Walking at Clare and Cavendish

PUBLISHED: 12:59 06 September 2016 | UPDATED: 12:59 06 September 2016

Discover Suffolk walk

Discover Suffolk walk

Archant

David Falk, manager of Suffolk County Council's Brandon Country Park, crosses borders as he explores the rolling landscape of the Stour Valley between Clare and Cavendish

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This is a nice way to start the day. A hot toasted teacake, flat white, attentive service, 1940s music. Well, maybe not the music, but the café is very nice and its helping me wake up after a long drive.

I’m sitting in the beautiful town of Clare. The town lies in the very southwest corner of the county. It’s not somewhere I often get to, which is my loss as the town offers a slightly cosmopolitan atmosphere of café culture and smart galleries within one of Suffolks best preserved wool towns. As I sit in the café listening to local banter, I study my map and sort out a route. I can see a way following various lanes and footpaths through Essex to arrive at Cavendish. Here, the Stour Valley Path will guide me back through Suffolk to Clare. It’s a circular walk of just over seven miles, a decent distance on a very warm summer’s day.

Leaving the café I pass an antiques centre before reaching a signpost for Clare Priory. Across a metal bridge over the River Stour, I head towards a very heavy wooden gate set in a solid stone wall. Pushing through the gate, I enter a small churchyard, pass gravestones, oak trees, bulbous yews and a flame orange Acer, to stand in the grounds of the priory. The priory was founded in 1248 and over the centuries has housed royalty, the army and, today, Augustinian Friars. It’s church is remarkable; an ancient structure of unworked flint and carved stonework with fruit trees and lavenders hugging its walls. But the historic structure houses a surprise, as around the front you’re suddenly greeted by a modern extension in pale cream stone, expanses of glass and wooden slats. It’s a wonderful piece of architecture.

Beyond, the priory is out of bounds, but I peer at its pink coloured walls, pocked by tiny metal windows and topped by tall ornate chimneys. I retrace my steps through the churchyard and through the heavy door to follow a path beside the river. Drooping willows wet their branches in water full of sedge and lilies. I cross stiles and push through gates before crossing a field to another metal bridge. Here I cross into Essex.

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Beyond the bridge I walk through a golden field of wheat and follow a narrow lane to a gravel track. The track lolls between fields, gently winding along the valley floor. At a worn sign proclaiming private fishing, I turn right and head up a gentle rise towards a silhouette of trees. The silhouette conceals a field of beans, a mass of black pods clinging to sturdy upright stalks. The path narrows and stinging nettles reach out towards me as beanstalks lean over the path. I hear a heron squawking out of sight from near the river. I make my way around a small plantation of willows and enter a shady trail past hazel and towering ash. Exposed orange soil reveals the workings of a badger set.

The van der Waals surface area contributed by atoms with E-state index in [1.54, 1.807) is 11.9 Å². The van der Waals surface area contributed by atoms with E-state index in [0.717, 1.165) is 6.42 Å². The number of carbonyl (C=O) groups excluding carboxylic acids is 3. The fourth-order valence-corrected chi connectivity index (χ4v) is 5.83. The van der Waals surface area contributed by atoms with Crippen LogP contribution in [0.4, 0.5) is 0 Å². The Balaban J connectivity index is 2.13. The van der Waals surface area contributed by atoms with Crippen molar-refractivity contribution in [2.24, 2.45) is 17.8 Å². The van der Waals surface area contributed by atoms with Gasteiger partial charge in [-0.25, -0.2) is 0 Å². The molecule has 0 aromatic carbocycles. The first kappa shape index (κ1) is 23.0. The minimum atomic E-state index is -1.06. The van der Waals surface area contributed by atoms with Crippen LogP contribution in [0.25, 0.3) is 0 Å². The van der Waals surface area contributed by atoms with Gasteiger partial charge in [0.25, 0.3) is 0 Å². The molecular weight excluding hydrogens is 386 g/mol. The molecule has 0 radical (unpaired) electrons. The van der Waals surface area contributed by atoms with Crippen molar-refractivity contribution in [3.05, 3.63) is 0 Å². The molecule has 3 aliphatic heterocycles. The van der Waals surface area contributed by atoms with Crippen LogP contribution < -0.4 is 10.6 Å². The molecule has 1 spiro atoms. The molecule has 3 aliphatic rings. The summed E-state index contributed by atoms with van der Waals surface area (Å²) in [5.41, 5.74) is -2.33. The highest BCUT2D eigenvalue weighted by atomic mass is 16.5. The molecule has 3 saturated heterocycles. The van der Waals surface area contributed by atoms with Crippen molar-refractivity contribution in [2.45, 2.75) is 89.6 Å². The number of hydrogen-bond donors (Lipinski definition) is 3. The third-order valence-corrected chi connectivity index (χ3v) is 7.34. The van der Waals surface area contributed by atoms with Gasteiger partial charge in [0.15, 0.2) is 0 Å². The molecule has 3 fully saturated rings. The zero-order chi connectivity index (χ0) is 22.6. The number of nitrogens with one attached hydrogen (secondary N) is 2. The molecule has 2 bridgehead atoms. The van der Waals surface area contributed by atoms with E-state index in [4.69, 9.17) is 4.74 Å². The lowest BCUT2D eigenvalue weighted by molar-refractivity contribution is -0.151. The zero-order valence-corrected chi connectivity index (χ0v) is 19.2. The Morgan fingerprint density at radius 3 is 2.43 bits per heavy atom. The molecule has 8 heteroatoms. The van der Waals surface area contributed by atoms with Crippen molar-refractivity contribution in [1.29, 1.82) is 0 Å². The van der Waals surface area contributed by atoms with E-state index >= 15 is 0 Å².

I soon reach another narrow lane where a bridleway sign directs me towards an impressive hall. Its home to three small yapping dogs: a dachshund, a terrier and a pug. All three rush lazily to investigate me, bark disapprovingly, and then politely escort me away. I smile at their owner as I step over and around the dogs. My route continues past more bean fields, overseen by a mewing buzzard. I find myself descending once again into shade before emerging on the outskirts of Cavendish. Here I re-enter Suffolk and walk along Cavendishs main street past houses painted strawberry pink, mustard yellow and pistachio green. I pass homes called The Nook, Stormont and Tumbleweed. I see dates of 1891 and 1862.

Cavendish is a historic town painted in every colour of the rainbow. I stop at the village pond, named The Waiver. The name is old English and means swamp. In days gone by this was where carts wetted their wheels to seal the wood. I pop into the Duck and Grouse, a tiny one-room village store, and grab some lunch. The shopkeeper asks where I’ve walked and exclaims: “Oh, you took the low road here. Its the high road back!” I smile.

I rest on Cavendish’s village green. This spot is much photographed and its easy to see why. Bordered by Suffolk-pink thatched cottages, St Mary’s Church and the Five Bells Inn, the green is quintessential Suffolk.

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As the church bells ring two o’clock, I pick up the waymarkers for the Stour Valley Path. The path heads past a cemetery and twists around a field. I meet Alfie, a friendly golden retriever, who ties to lick my map and then obeys his owner’s command to “leave him alone!”

I pace along a sunken lane and soon reach the high road. Here I gain an expansive view of the Stour Valley. The valley flows away from me in a series of caramel coloured fields, interrupted only by blocks of deep green woods, and military grey farm barns. The path continues beside hawthorn hedgerows, across small wooden bridges and zigzags along the valley. It undulates before rising and then heads through a gap in a small copse to a birds eye view of Clare. I look down onto houses and the church and can hear the gentle rumble of town life.

I head towards town through Clare Country Park, diverting to get another view by climbing the castle motte, before seeking out another tearoom. Here I finish my walk as I started it. Sitting in a café, watching the world go by, sipping coffee, resting my feet. The owner queries where I’ve walked and I describe my journey. This is the end, I tell her. “The End, The End!” she repeats laughingly. Its not a bad way to finish the day.

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